Middle East respiratory syndrome coronavirus (MERS-CoV) is a virus transferred to humans from infected dromedary camels. It is a zoonotic virus, meaning it is transmitted between animals and people, and it is contractable through direct or indirect contact with infected animals. MERS-CoV has been identified in dromedaries in several countries in the Middle East, Africa and South Asia. In total, 27 countries have reported cases since 2012, leading to 858 known deaths due to the infection and related complications.
The origins of the virus are not fully understood but according to the analysis of different virus genomes it is believed that it may have originated in bats and later transmitted to camels at some point in the distant past.
Human-to-human transmission is possible, but only a few such transmissions have been found among family members living in the same household. In health care settings, however, human-to-human transmission appears to be more frequent.For Details Click Here
Nipah virus infection is a zoonotic illness that is transmitted to people from animals, and can also be transmitted through contaminated food or directly from person-to-person. In infected people, it causes a range of illnesses from asymptomatic (subclinical) infection to acute respiratory illness and fatal encephalitis. The virus can also cause severe disease in animals such as pigs, resulting in significant economic losses for farmers.
Although Nipah virus has caused only a few known outbreaks in Asia, it infects a wide range of animals and causes severe disease and death in people.
During the first recognized outbreak in Malaysia, which also affected Singapore, most human infections resulted from direct contact with sick pigs or their contaminated tissues. Transmission is thought to have occurred via unprotected exposure to secretions from the pigs, or unprotected contact with the tissue of a sick animal.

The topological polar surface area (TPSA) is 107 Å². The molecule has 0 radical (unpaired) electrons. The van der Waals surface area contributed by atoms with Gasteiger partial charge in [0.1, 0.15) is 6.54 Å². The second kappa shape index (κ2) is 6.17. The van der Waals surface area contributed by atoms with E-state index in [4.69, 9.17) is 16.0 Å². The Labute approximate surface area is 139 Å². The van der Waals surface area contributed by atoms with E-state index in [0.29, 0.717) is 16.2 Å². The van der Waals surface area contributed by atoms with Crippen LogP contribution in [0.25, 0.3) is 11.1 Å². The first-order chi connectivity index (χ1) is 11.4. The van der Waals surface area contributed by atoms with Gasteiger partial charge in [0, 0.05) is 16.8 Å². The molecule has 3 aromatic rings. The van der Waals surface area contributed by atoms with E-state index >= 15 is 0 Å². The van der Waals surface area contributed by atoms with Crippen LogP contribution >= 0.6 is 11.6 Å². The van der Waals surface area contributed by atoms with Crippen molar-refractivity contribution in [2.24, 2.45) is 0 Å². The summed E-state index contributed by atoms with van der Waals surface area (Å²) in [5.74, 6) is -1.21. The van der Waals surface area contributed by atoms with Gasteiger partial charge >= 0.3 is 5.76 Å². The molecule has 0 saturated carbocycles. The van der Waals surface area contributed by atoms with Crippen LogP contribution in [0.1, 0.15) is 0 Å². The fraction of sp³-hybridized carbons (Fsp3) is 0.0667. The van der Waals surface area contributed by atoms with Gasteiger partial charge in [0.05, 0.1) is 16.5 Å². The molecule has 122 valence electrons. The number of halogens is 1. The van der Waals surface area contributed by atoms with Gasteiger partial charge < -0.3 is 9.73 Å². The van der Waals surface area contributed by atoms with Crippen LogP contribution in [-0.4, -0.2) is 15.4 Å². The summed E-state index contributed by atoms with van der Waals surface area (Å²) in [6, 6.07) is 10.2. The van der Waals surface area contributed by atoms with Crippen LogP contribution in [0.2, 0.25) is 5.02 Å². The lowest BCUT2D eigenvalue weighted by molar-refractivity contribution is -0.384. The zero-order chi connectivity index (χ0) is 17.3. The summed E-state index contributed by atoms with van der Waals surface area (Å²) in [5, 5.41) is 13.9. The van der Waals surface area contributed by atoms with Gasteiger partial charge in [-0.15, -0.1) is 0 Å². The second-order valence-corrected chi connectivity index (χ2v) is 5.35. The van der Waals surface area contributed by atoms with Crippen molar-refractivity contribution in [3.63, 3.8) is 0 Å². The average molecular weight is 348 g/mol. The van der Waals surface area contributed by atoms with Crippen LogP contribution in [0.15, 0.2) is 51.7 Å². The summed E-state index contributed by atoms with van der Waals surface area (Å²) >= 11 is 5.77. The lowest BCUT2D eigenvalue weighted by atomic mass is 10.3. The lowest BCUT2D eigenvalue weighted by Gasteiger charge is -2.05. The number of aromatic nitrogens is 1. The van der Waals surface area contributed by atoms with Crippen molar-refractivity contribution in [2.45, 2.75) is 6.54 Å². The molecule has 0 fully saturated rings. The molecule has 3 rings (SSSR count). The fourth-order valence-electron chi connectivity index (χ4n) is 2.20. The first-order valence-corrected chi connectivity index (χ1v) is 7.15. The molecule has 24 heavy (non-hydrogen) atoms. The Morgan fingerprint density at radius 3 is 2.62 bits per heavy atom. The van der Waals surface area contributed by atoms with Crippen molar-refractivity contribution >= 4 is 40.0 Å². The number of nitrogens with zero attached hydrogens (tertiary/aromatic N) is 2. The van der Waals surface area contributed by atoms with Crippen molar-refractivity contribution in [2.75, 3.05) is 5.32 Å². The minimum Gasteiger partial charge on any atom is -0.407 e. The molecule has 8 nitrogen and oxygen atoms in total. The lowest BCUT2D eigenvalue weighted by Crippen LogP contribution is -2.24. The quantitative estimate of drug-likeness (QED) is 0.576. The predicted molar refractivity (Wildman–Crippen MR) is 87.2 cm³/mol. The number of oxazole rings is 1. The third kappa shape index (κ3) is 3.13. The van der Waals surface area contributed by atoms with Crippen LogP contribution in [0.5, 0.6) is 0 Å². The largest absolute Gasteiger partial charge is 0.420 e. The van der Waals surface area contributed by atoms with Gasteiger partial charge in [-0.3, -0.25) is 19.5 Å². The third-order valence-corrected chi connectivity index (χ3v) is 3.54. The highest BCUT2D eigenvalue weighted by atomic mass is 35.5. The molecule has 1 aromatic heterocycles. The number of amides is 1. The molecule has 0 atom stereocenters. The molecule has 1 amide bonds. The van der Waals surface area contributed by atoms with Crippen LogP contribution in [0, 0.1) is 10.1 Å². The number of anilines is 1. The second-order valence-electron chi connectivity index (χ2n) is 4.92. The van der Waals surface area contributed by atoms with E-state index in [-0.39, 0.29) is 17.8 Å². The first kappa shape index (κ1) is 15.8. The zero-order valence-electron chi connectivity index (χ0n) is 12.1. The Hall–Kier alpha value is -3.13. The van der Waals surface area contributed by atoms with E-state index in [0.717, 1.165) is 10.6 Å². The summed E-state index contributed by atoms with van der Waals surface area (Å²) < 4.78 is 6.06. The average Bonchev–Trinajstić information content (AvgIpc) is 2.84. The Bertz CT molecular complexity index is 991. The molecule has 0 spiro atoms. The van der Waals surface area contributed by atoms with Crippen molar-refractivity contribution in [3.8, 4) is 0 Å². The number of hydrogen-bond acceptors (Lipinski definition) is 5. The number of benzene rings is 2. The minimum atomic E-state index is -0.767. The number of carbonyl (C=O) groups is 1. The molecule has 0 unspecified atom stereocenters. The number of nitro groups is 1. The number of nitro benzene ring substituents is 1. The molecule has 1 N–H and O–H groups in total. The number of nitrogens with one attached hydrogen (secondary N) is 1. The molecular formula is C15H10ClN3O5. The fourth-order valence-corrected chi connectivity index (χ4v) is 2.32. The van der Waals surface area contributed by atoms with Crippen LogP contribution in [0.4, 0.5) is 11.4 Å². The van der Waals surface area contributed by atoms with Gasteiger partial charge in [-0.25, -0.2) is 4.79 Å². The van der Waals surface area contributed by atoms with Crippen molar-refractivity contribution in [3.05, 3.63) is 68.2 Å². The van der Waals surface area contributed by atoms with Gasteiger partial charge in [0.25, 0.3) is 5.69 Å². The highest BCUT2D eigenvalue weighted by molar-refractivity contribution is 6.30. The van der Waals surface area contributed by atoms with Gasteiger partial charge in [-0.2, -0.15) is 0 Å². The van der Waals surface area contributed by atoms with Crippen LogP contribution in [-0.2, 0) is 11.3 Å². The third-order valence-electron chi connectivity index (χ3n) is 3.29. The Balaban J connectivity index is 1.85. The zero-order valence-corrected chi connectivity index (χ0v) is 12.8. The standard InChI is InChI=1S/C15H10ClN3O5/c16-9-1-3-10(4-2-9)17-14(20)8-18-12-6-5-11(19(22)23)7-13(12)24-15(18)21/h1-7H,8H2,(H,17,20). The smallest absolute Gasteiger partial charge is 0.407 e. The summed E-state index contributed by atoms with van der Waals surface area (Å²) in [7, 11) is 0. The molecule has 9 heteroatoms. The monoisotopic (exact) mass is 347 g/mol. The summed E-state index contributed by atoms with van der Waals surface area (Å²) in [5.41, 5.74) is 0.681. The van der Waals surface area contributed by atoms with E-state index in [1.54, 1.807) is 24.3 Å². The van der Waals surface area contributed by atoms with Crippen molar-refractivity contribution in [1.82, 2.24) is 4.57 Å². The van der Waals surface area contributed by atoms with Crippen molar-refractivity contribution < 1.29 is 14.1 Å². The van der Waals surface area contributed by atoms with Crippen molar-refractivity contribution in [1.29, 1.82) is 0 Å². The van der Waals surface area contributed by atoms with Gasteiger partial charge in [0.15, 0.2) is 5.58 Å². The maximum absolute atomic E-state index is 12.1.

In subsequent outbreaks in Bangladesh and India, consumption of fruits or fruit products (such as raw date palm juice) contaminated with urine or saliva from infected fruit bats was the most likely source of infection.
Human-to-human transmission of Nipah virus has also been reported among family and care givers of infected patients.For Details Click Here
Rift Valley fever (RVF) is a viral zoonosis that primarily affects animals but also has the capacity to infect humans. It is transmitted by mosquitoes and blood feeding flies. In humans, the disease ranges from a mild flu-like illness to severe haemorrhagic fever that can be lethal. When livestock are infected the disease can cause significant economic losses due to high mortality rates in young animals and waves of abortions in pregnant females.
While some human infections have resulted from the bite of infected mosquitoes, most human infections result from contact with the blood or organs of infected animals. Occupational groups such as herders, farmers, slaughterhouse workers and veterinarians are at higher risk of infection. Humans may also become infected by ingesting the unpasteurized or uncooked milk of infected animals. No human-to-human transmission of RVF has been documented.
The virus is a member of the Phlebovirus genus and was first identified in 1931 in a sheep epidemic on a farm in the Rift Valley of Kenya. Since then, outbreaks have been reported in sub-Saharan Africa and North Africa. In 2000, the first reported cases of the disease outside the African continent came from Saudi Arabia and Yemen.For Details Click Here
Zika virus is primarily transmitted by the bite of an infected mosquito from the Aedes genus, mainly Aedes aegypti, in tropical and subtropical regions. Aedes mosquitoes usually bite during the day, peaking during early morning and late afternoon/evening. This is the same mosquito that transmits dengue, chikungunya and yellow fever.
Zika virus is also transmitted from mother to fetus during pregnancy, through sexual contact, transfusion of blood and blood products, and organ transplantation.
In October 2015, Brazil reported an association between Zika virus infection and microcephaly. Outbreaks and evidence of transmission soon appeared throughout the Americas, Africa, and other regions of the world. To date, a total of 86 countries and territories have reported evidence of mosquito-transmitted Zika infection.
No vaccine is yet available for the prevention or treatment of Zika virus infection. Development of a Zika vaccine remains an active area of research.For Details Click Here